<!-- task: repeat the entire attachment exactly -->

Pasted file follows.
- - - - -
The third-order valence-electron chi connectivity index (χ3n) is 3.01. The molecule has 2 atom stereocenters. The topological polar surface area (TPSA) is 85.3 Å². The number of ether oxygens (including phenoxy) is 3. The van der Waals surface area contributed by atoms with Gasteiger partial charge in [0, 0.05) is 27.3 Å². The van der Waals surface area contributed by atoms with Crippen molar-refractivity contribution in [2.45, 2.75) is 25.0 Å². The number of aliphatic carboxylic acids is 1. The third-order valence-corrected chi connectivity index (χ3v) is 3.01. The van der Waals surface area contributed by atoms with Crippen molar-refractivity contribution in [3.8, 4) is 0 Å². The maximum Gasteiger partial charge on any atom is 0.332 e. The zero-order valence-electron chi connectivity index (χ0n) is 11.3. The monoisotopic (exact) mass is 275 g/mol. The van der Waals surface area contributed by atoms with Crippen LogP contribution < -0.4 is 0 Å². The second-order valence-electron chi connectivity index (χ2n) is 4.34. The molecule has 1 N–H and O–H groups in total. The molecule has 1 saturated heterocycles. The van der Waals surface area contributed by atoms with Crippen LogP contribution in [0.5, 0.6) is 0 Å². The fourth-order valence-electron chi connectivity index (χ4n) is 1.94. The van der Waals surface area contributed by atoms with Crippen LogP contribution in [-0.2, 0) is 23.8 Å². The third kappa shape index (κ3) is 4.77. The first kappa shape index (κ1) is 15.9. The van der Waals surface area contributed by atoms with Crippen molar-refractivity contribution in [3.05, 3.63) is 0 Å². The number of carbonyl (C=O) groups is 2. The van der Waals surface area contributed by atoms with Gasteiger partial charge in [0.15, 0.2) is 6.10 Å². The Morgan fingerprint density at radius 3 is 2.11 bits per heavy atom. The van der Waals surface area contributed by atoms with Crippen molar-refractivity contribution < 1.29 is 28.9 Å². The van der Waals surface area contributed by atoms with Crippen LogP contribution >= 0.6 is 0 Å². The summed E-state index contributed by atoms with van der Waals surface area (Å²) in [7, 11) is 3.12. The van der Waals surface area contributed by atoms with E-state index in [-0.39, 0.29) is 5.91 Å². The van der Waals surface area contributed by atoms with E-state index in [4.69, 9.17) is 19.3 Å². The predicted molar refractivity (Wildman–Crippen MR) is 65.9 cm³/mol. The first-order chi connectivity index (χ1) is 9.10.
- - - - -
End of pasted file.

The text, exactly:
The third-order valence-electron chi connectivity index (χ3n) is 3.01. The molecule has 2 atom stereocenters. The topological polar surface area (TPSA) is 85.3 Å². The number of ether oxygens (including phenoxy) is 3. The van der Waals surface area contributed by atoms with Gasteiger partial charge in [0, 0.05) is 27.3 Å². The van der Waals surface area contributed by atoms with Crippen molar-refractivity contribution in [2.45, 2.75) is 25.0 Å². The number of aliphatic carboxylic acids is 1. The third-order valence-corrected chi connectivity index (χ3v) is 3.01. The van der Waals surface area contributed by atoms with Crippen molar-refractivity contribution in [3.8, 4) is 0 Å². The maximum Gasteiger partial charge on any atom is 0.332 e. The zero-order valence-electron chi connectivity index (χ0n) is 11.3. The monoisotopic (exact) mass is 275 g/mol. The van der Waals surface area contributed by atoms with Crippen LogP contribution < -0.4 is 0 Å². The second-order valence-electron chi connectivity index (χ2n) is 4.34. The molecule has 1 N–H and O–H groups in total. The molecule has 1 saturated heterocycles. The van der Waals surface area contributed by atoms with Crippen LogP contribution in [0.5, 0.6) is 0 Å². The fourth-order valence-electron chi connectivity index (χ4n) is 1.94. The van der Waals surface area contributed by atoms with Crippen LogP contribution in [-0.2, 0) is 23.8 Å². The third kappa shape index (κ3) is 4.77. The first kappa shape index (κ1) is 15.9. The van der Waals surface area contributed by atoms with Crippen molar-refractivity contribution in [3.05, 3.63) is 0 Å². The number of carbonyl (C=O) groups is 2. The van der Waals surface area contributed by atoms with Gasteiger partial charge in [0.15, 0.2) is 6.10 Å². The Morgan fingerprint density at radius 3 is 2.11 bits per heavy atom. The van der Waals surface area contributed by atoms with Crippen molar-refractivity contribution < 1.29 is 28.9 Å². The van der Waals surface area contributed by atoms with Crippen LogP contribution >= 0.6 is 0 Å². The summed E-state index contributed by atoms with van der Waals surface area (Å²) in [7, 11) is 3.12. The van der Waals surface area contributed by atoms with E-state index in [-0.39, 0.29) is 5.91 Å². The van der Waals surface area contributed by atoms with E-state index in [4.69, 9.17) is 19.3 Å². The predicted molar refractivity (Wildman–Crippen MR) is 65.9 cm³/mol. The first-order chi connectivity index (χ1) is 9.10.